Listen One Minnesota author proposes that the local food movement goes back to the indigenous populations of our region
We talk about the local food movement as if it is a relatively recently phenomenon. But one Minnesota poet and writer argues in a new book that the local food movement goes back, way back, to the indigenous populations of our region.
"Original Local" by Heid Erdrich details the concept. She spoke with Tom Crann of MPR News' All Things Considered.
TOM CRANN: The local food movement is hot. Tell us about the indigenous food movement.
HEID ERDRICH: The indigenous food movement is as old as the foods that are in this region that grew here: wild rice, corn that came here many thousands of years ago and all the local game. This was part of something that was part of indigenous culture; using the gifts that were around you. And so, protecting those gifts has been a longtime struggle, as well as a delight and part of a culinary tradition.
CRANN: A lot of this is built around the "three sisters."
ERDRICH: The three sisters concept as most people know it comes from Haudenosaunee -- or Iroquois - people, that corn, beans and squash would be grown together. Most people know that from the story of Squanto, or the more popular myth of Thanksgiving. But this was a traditional way of growing crops. It was very much part of the traditions of the upper Midwest, too. And particular corns were grown in particular tribal nations. This was true all the way out into the middle of North Dakota, which I write about in the book. Some of the cultures there were very much corn planters. The tradition was of the three sisters: you grow them together, you've got a great balanced diet. They like each other, they help each other, and there are stories around that, too.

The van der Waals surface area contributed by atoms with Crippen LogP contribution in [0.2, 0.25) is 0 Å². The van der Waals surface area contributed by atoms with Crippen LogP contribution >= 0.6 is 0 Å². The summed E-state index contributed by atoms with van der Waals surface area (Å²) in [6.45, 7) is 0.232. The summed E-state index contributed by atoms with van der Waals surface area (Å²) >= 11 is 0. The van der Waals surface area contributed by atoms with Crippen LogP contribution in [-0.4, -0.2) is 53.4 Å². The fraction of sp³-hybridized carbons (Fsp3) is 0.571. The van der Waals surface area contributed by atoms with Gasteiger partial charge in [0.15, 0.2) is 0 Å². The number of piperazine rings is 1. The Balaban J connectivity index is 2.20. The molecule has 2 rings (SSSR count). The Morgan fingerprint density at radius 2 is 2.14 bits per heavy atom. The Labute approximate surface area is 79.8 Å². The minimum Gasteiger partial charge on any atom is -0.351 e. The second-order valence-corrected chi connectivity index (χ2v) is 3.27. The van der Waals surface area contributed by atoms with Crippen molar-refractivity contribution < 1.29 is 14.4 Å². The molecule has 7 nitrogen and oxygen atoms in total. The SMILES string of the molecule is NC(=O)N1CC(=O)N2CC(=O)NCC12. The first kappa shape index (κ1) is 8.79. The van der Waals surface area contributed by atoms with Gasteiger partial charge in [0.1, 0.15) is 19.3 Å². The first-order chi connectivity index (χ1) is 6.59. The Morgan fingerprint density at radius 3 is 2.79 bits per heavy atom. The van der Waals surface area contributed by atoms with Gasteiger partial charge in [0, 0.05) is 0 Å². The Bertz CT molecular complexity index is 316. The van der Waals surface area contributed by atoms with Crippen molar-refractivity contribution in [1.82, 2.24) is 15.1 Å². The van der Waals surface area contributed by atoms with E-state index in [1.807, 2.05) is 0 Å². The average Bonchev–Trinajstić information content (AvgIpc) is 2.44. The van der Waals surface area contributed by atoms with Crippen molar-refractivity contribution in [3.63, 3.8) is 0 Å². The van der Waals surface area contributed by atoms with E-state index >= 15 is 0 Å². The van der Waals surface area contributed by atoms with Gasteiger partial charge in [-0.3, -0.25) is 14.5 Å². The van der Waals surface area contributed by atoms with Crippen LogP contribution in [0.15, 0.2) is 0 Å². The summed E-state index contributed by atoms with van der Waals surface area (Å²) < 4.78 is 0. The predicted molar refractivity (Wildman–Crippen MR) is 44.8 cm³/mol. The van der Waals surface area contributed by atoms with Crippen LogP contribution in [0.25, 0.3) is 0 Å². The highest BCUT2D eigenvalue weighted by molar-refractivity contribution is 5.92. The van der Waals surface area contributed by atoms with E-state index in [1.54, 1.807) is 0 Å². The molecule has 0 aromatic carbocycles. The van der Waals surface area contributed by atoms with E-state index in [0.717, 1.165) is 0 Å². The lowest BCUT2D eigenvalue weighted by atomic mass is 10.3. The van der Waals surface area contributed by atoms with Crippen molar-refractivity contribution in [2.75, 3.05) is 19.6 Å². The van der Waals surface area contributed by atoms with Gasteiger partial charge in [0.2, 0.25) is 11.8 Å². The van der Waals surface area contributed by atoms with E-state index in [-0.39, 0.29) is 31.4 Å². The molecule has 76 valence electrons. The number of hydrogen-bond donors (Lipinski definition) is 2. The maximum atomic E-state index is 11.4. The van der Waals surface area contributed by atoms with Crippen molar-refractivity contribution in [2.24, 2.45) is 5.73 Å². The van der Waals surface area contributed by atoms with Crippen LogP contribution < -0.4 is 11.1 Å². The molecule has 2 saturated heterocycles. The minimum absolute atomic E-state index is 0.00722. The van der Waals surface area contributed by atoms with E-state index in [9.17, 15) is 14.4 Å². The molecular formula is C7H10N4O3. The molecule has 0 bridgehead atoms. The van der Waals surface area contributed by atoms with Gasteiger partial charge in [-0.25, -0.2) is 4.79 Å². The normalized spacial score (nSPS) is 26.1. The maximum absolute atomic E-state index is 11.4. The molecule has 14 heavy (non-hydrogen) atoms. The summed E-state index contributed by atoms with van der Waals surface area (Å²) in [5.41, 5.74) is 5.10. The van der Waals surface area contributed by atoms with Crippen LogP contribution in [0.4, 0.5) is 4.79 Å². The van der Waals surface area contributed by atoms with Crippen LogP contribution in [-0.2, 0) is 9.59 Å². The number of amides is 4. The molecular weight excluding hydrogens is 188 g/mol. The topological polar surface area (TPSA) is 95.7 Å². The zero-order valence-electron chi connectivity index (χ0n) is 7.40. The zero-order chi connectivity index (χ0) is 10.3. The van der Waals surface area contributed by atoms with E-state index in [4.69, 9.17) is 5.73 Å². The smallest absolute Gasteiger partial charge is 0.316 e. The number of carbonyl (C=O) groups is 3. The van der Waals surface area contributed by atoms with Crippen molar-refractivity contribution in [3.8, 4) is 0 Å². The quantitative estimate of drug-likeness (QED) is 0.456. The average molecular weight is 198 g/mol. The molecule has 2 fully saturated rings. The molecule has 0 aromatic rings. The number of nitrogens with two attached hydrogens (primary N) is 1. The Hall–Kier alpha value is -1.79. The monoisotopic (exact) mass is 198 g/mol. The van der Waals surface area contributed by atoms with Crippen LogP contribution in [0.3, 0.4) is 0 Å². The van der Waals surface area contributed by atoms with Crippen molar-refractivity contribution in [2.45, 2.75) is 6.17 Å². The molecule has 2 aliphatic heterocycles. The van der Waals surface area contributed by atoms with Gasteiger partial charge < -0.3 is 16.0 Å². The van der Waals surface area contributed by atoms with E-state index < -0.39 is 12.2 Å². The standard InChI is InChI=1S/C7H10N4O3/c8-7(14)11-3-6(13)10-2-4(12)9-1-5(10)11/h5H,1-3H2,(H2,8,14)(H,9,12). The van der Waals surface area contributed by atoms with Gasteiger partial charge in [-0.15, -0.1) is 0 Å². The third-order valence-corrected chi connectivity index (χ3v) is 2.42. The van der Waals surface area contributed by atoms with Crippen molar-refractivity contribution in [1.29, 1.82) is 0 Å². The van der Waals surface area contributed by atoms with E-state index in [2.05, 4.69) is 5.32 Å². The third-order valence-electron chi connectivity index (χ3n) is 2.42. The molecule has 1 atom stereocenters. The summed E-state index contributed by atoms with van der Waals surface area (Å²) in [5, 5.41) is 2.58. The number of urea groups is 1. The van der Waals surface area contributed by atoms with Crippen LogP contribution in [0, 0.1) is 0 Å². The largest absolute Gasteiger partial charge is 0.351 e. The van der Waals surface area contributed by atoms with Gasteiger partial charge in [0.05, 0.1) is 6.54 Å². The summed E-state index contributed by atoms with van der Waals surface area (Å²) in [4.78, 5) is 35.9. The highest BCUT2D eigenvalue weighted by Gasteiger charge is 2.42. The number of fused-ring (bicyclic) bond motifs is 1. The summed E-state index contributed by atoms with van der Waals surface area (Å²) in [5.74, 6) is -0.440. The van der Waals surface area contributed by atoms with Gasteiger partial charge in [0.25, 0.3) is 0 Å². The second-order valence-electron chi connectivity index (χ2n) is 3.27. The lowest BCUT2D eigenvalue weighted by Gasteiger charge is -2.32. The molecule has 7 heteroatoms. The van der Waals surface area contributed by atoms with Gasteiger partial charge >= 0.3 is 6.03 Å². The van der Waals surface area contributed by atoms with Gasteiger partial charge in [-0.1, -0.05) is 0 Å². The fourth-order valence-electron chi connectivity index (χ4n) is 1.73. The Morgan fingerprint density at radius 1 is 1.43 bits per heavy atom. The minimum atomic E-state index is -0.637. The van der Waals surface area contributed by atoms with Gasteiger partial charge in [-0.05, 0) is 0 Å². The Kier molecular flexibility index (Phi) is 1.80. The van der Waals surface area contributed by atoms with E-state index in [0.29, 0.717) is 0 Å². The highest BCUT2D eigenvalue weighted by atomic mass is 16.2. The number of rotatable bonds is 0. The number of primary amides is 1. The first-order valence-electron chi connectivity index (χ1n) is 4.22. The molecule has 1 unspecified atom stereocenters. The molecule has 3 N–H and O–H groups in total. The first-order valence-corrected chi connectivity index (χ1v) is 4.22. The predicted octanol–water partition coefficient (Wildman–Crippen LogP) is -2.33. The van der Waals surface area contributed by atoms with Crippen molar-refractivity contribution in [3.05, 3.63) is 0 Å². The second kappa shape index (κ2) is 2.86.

CRANN: If you want to explore this, you can start there with the three sisters, and then you give us advice for the pantry, things we need to keep to "indigenize" our pantry.
ERDRICH: In some of the areas, we talk about the "fourth sister." Out in North Dakota the fourth sister was the sunflower. The sunflower seeds, oil, even the petals were used. These were things that people used in their cooking, which were recorded both by western writers as well as those stories that continue within our cultures, our own stories of how to use food. Sometimes they come in what people think of as traditional storytelling. They're actually a recipe.
CRANN: You bring up that point in the book: That all good recipes are, in effect, stories.
ERDRICH: I think that's what I discovered, because I'm not an experienced cook. I'm not a chef in any way. I'm not even a strict local foodist. I just grew up in a tradition where we gathered and grew our own food. And I thought I knew a lot about cooking, but I realized that most people when they give you the recipe they're just giving you the cast of characters. They're not giving you the actual way to make the food. They're giving you the ingredients.
CRANN: Thanksgiving is approaching. You say that there's much wrong with our collective myth. There obviously has been controversy over the Thanksgiving Day celebration through the years, from a Native American perspective. But you say it should be a celebration of indigenous foods.
ERDRICH: And for my own delight, mostly. Because I don't want to give up a holiday that is really pleasurable to me and to my family because it's a harvest thing.
We'll bring our things that we made -- our squash. My brother makes lots of types of fermented foods: sauerkraut, and so forth. We bring these things. Those may not be traditional foods, but I don't want to give that holiday up. I want to think about it more as a celebration, and maybe even convince others to think of it that way. Because I think we're beginning to understand that the history we were given about the Indians carefully bringing the Pilgrims food -- it's just wrong. It's not accurate in any way. It's a myth.
CRANN: What is on your Thanksgiving (if I may call it that) table?
ERDRICH: There's a section in the cookbook called, "It starts with Bangs and ends with Gizzards." It's about the long email list that goes back and forth between us at Thanksgiving time, or Indigenous Foods Day, as I try to get people to call it. And it starts with "bangs," which are traditional fried bread --which actually came out of ration food that different tribes were given -- but is very much part of Native culture now. And it ends with fried chicken gizzards, which is also a favorite that people in my family have gotten to love. It's sort of a funny list, but there are a hundred things in between bangs and gizzards.